09 December 2009

bikefix Initial Review: GORE BIKE WEAR Oxygen Thermo jersey

For as long as I've owned full-zip cycling jerseys and jackets, I've wondered if there was a way for manufacturers to avoid the belly pouch that zippers inevitably create. It turns out that someone over at GORE may have figured it out- and it's so simple that I'm amazed that no one else had thought of it earlier. While jerseys don't often have much detail to write about, the handful of details that make up GORE's Oxygen Thermo jersey are spot on. As unfamiliar readers might have guessed, GORE BIKE WEAR (their capitalization, not mine) is a branch of WL Gore & Associates- the company that makes GORE-TEX and WINDSTOPPER fabrics. As we're finding out, the details in the German-designed range of cycling clothing and accessories is more than just a vehicle for the company's fabrics.

Charlie and I have both long admired GORE clothing from a distance. While the slick ads in UK magazines no doubt helped, so did the no-frills, unabashedly technical look of the clothes themselves. We sat down with Jessica from the company's US office at Interbike this year and were impressed with what we saw. They offered to send out a handful of pavement and dirt pieces for us to try in the real world- the first of which are a jersey and some tights from their Oxygen series.

Ever since I mentioned a while back that I've never been a fan of long-sleeved jerseys (having traditionally preferred long base layers and short sleeve jerseys instead), the world seems to have been conspiring to prove me wrong. After a month of cool- and cold-weather riding in the Oxygen Thermo, I'm becoming more and more of a convert.

The jersey itself is made from an unnamed fabric that's about as close to the 'jacket' end of the 'jersey' spectrum as I can imagine. The fabric is densely woven on the outside with a slightly softer (though not quite fleecy) inside. Two deep, open back pockets provide secure storage for (light) gloves, snacks and hats, while a center zipped pocket with a long pull keeps phones and keys where they're supposed to be. The hem features some substantial silicone grippers to keep the pockets' contents from shifting the jersey and there's a nice little garage at the top of the locking front zipper to keep it from rubbing under the chin. In a much-appreciated nod to traffic safety, long reflective strips are sewn into the seam from the neck to the wrist (and seem much more permanent than printed-on reflective hits).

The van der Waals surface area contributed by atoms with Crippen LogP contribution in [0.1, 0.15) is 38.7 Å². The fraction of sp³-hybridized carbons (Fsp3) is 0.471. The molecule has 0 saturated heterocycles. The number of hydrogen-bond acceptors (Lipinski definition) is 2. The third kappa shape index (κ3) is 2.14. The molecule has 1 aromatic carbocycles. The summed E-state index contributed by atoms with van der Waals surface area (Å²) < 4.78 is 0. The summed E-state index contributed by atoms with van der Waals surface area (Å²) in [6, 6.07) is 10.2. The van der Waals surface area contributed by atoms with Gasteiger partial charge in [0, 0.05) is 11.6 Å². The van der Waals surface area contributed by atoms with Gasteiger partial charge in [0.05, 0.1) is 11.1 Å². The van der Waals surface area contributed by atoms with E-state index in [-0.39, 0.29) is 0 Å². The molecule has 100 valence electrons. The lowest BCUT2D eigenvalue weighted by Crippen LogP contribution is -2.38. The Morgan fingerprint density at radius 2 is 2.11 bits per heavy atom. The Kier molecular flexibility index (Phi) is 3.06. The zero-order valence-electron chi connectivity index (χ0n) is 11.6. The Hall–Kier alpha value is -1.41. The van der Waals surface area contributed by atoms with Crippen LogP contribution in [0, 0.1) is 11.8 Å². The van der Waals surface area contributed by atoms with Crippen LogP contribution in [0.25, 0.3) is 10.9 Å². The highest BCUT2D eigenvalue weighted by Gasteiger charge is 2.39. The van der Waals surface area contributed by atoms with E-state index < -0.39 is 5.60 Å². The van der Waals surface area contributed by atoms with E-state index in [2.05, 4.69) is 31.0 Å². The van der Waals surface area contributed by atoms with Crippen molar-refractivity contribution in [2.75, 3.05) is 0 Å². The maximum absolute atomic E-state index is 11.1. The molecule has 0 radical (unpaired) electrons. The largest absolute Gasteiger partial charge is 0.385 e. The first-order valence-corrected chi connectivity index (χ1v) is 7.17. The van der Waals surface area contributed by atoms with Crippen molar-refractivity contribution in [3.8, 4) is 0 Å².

GORE's catalog breaks their clothing into three general fits: Comfort, Slim and Tight. The Oxygen Thermo is categorized as "Tight"- and they're not kidding. The medium jersey hugs my 6', 145lb frame like nothing else I've tried. What's cool is that, thanks to a stretchy fabric and cut tailored for the riding position, the Oxygen Thermo is not the least bit restrictive- while riding. With it's extra-long tail, pre-bent elbows and extra-high front, the jersey feels and looks goofy while standing- but looks and feels awesome on the bike. Because the front of the jersey is cut high, the zipper isn't pushed up and out by my thighs- there's no belly pouch to be found here.

Because the Oxygen Thermo is designed for cold weather riding, its cuffs are long and snug to keep drafts out. The neck is cut high and tight in the front, which also keeps the wind away (but requires active zipper use as the day warms). The fabric itself is less wind-resistant than some jerseys I've ridden, but also warmer. This makes the GORE more of a layering piece than a standalone- for days in the high 40s to low 50s, I find that it's great over just a short-sleeved base layer. The addition of a windbreaker will easily see this jersey down into the high 30s (if it's sunny). I find myself wearing the jersey over a synthetic tee and under a mid-weight soft shell jacket on morning commutes in the mid-20s- and being surprisingly comfortable (fingers and cheeks notwithstanding)- I haven't tried another jersey that I can say the same about. While wearing winter gloves, I was initially frustrated by the way in which the zipper pull fits into its little garage. Realizing that this was the point of locking zipper (flip its pull up and the jersey can be pulled open without finding the pull itself), I began tugging at the neck of the jersey to cool off a bit, which works just fine.

What would I change? About the Oxygen Thermo, very little. Because the cuffs are so snug (good when it's cold), they're hard to push up on my (admittedly small) forearms when it gets warm- a more elastic fabric there might be nice if it didn't compromise sealing. The fabric (especially across the chest) could be a bit denser to keep the wind out- but probably not much without adding a lot of bulk. That's really it. The cut is fantastic and as a layering piece, nothing I've tried comes close for seriously cold rides. Of course, as a high-end jersey, the $130 price is getting up there. Still, its performance justifies the cost. As I tend to wear it with a base tee, I've been getting away with wearing mine 2-3 times per week. It's also cheaper than (and works far better than) many wool jerseys I've tried over the past couple of years. Just tell the family accountant that you only need one (though it does come in a very nice bikefix orange if you need a second)... Look for a final verdict in the spring.

marc

www.gorebikewear.com

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